|WO2011127467A1 *||Apr 11, 2011||Oct 13, 2011||Companion Diagnostics, Inc.||Devices, systems, and methods for biomarker stabilization|
|U.S. Classification||436/518, 436/523, 436/823, 436/525, 436/526, 435/7.1, 435/7.21, 435/7.92, 436/524, 435/7.24|
|International Classification||G01N33/553, G01N33/566, G01N33/567, G01N33/86, A61K, G01N33/543, G01N33/53, G01N33/569|
|Cooperative Classification||Y10S436/823, G01N2800/52, G01N33/56972, G01N33/86|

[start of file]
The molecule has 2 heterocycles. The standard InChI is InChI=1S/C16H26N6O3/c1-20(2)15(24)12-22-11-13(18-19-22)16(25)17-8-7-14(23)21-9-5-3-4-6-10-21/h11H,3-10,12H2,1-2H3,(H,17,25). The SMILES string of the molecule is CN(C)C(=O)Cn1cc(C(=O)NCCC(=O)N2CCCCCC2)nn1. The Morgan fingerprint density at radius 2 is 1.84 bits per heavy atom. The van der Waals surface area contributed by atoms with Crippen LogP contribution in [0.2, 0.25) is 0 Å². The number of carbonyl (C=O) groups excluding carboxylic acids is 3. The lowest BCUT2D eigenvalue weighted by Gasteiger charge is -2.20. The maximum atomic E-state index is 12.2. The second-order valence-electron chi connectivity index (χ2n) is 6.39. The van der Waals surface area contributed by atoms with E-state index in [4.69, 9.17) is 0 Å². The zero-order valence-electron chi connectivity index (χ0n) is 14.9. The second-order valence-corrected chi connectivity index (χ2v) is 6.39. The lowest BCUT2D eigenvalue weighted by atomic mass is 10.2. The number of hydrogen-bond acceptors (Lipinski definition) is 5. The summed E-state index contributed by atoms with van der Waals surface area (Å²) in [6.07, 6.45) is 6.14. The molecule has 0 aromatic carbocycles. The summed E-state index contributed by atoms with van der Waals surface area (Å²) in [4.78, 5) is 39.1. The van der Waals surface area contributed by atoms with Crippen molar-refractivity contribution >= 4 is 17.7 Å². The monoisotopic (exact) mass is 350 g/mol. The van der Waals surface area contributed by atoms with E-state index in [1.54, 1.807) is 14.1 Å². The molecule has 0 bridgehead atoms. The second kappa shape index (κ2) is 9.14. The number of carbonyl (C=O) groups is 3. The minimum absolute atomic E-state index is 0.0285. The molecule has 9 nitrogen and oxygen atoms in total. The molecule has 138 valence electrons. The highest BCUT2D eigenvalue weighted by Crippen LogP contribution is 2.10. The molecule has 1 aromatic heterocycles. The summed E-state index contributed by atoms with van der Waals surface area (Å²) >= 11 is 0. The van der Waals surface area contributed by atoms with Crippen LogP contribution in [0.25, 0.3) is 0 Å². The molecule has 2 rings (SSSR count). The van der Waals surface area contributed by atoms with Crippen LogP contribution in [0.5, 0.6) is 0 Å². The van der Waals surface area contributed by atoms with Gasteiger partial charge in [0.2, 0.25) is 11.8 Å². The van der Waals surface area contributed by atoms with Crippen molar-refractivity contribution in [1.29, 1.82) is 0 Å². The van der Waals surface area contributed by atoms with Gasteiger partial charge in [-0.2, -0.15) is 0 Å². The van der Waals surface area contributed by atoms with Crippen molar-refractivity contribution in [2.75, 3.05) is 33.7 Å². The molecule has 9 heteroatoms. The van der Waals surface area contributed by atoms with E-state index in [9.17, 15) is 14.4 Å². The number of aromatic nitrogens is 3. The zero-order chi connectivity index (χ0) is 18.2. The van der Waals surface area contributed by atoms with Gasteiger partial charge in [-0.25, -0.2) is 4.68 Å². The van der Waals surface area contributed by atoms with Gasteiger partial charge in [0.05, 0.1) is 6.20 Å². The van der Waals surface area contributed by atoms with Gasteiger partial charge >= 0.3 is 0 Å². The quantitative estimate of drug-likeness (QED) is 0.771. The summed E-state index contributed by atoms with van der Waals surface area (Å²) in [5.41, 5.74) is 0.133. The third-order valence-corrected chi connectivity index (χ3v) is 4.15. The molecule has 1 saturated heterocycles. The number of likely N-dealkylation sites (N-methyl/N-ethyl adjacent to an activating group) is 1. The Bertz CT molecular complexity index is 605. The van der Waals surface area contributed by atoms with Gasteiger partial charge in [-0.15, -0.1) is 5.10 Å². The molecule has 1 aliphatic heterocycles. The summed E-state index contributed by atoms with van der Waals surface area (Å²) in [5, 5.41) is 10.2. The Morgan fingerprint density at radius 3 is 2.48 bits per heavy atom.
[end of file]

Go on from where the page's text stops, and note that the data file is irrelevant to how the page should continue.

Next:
|European Classification||G01N33/569H2, G01N33/86|
|Jul 12, 2001||AS||Assignment|
Owner name: PHARMANETICS INCORPORATED, NORTH CAROLINA
Free format text: ASSIGNMENT OF ASSIGNORS INTEREST;ASSIGNORS:MAHAN, DONALD E.;STEWART, MICHAEL W.;REEL/FRAME:011972/0729;SIGNING DATES FROM 20010628 TO 20010710
|Jan 17, 2007||REMI||Maintenance fee reminder mailed|
|Jul 1, 2007||LAPS||Lapse for failure to pay maintenance fees|
|Aug 21, 2007||FP||Expired due to failure to pay maintenance fee|
Effective date: 20070701